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  • Northside East

Young scientist winner Adam is now eyeing success in Europe 

Friday, 25th January, 2019 8:00am
Young scientist winner Adam is now eyeing success in Europe 

VICTORIOUS: Adam Kelly, from Skerries Community College, celebrates with his award. PHOTO: CHRIS BELLEW/FENNELL PHOTOGRAPHY -

Young scientist winner Adam is now eyeing success in Europe 

VICTORIOUS: Adam Kelly, from Skerries Community College, celebrates with his award. PHOTO: CHRIS BELLEW/FENNELL PHOTOGRAPHY -

A NORTHSIDE teen is looking forward to flying the flag for Ireland at the European Union Contest for Young Scientists later this year. 

Adam Kelly (17), a fifth year student at Skerries Community College, will travel to Bulgaria for the event in September as part of his prize for winning the 55th BT Young Scientist & Technology Exhibition (BTYSTE) competition. 

Adam became the third Northside winner in the last six years. Maria Louise Fufezan and Diana Bura, students at Loreto Secondary School, Balbriggan, won the overall title in 2016 while Paul Clarke, a student at St Paul’s College, Raheny, won the award in 2014. 

Adam took home the top prize for his project entitled ‘Optimizing The Simulation Of General Quantum Circuits’. 

Minister for Education and Skills, Joe McHugh, and managing director of BT Ireland, Shay Walsh, presented Adam with his prize in the BT Arena at the RDS. 

Adam’s award includes the prize of €7,500 and the BTYSTE perpetual trophy. He presented his project in the Chemical, Physical & Mathematical Sciences section in the Senior category.

Shay Walsh congratulated every student who entered, and Adam on being crowned overall winner. 

“His work shows terrific initiative, dedication and brilliance in tackling an immensely complex area of modern computing,” said Mr Walsh.

“For 55 years the exhibition has shown the ingenuity of Ireland’s youth, and this year’s exhibition is no exception. 

“The students at BTYSTE have sought creative and innovative solutions to some of the world’s most pressing issues, and that spirit and drive is to be commended.”

Speaking about the winning entry, BT Young Scientist Judge and Chair of the Chemical, Physical and Mathematics Category, Professor Sean Corish, said: “Quantum computing is an emerging technology which represents a potentially significant advance in computing.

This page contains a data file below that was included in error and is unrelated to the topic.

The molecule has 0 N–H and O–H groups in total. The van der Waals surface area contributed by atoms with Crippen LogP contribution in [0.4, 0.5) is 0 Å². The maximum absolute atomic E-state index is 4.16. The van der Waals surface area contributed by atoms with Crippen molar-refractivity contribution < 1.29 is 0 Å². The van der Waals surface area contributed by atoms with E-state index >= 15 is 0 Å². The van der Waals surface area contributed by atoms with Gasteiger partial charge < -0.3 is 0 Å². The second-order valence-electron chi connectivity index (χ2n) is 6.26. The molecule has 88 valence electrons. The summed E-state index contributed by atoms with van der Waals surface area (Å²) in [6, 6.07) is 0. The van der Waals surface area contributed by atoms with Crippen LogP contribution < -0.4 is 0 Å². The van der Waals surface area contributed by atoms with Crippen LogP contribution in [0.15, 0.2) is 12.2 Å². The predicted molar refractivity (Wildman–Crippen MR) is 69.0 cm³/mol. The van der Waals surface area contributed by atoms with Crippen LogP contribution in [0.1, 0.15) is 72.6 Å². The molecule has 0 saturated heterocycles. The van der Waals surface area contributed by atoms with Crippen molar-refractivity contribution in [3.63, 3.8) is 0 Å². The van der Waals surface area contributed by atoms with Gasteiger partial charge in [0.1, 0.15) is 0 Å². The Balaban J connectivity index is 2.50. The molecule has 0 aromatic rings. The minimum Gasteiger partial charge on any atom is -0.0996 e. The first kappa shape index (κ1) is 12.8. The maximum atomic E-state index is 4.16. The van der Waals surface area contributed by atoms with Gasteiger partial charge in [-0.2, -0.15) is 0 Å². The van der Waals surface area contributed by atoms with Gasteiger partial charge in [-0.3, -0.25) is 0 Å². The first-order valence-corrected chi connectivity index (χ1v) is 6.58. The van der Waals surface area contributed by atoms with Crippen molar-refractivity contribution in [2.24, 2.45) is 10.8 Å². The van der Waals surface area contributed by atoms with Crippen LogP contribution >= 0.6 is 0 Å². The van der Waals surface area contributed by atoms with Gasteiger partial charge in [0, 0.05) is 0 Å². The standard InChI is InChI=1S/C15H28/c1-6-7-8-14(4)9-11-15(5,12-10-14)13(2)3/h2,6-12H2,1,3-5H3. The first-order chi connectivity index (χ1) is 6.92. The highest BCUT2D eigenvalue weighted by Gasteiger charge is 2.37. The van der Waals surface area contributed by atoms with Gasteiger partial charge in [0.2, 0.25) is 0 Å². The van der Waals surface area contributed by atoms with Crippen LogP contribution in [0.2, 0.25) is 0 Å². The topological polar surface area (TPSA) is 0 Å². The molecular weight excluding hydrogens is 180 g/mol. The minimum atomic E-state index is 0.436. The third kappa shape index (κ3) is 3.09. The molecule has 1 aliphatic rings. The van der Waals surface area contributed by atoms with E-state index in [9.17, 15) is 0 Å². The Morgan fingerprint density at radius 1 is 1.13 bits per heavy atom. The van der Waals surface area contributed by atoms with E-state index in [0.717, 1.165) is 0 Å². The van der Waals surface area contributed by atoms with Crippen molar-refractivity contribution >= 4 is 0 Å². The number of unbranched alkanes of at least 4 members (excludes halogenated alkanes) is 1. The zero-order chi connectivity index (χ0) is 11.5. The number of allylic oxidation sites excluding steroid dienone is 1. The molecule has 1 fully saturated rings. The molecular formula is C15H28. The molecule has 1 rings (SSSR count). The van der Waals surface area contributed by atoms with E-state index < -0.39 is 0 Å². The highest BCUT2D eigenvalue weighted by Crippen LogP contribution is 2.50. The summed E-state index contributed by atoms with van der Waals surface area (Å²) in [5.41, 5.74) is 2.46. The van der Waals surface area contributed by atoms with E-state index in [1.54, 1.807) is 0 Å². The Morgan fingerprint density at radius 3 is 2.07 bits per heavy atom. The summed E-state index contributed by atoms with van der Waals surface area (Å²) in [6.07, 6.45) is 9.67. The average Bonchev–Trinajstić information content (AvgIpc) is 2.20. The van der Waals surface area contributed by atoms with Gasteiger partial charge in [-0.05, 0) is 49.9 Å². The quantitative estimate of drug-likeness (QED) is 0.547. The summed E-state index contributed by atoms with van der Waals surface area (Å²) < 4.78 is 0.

“Adam developed a tool to select the optimum algorithm for the simulation of particular quantum circuits, which may inform the development of a practical quantum computer, which is still at an early stage. This has implications across many areas, including cybersecurity.

“In addition, he used Open Source code to parallelise quantum simulation on graphical processing units that is significantly quicker than other available simulators and this work has already come to the attention of key industry leaders.

“Adam’s contributions are underpinned by a fluency in what is a highly technical and complex field which hugely impressed the judges.”

Minister for Education and Skills, Joe McHugh, said he was delighted to present the BT Young Scientist of the Year perpetual trophy to Adam Kelly.   

“It is a phenomenal achievement,” said Minister McHugh. 

“I took the time to see for myself the range and scale of talent, innovation and dedication that students put into the BT Young Scientist competition and everyone who took part deserves a massive congratulations. 

“The atmosphere of excitement, creativity and fun at the RDS was incredible. 

“I am particularly pleased to see so many young people tackling some of the most important issues facing us, from climate change to health, to technology, ethics and societal change.”

Read the digital editions of the Dublin People Northside East, Northside West & Southside here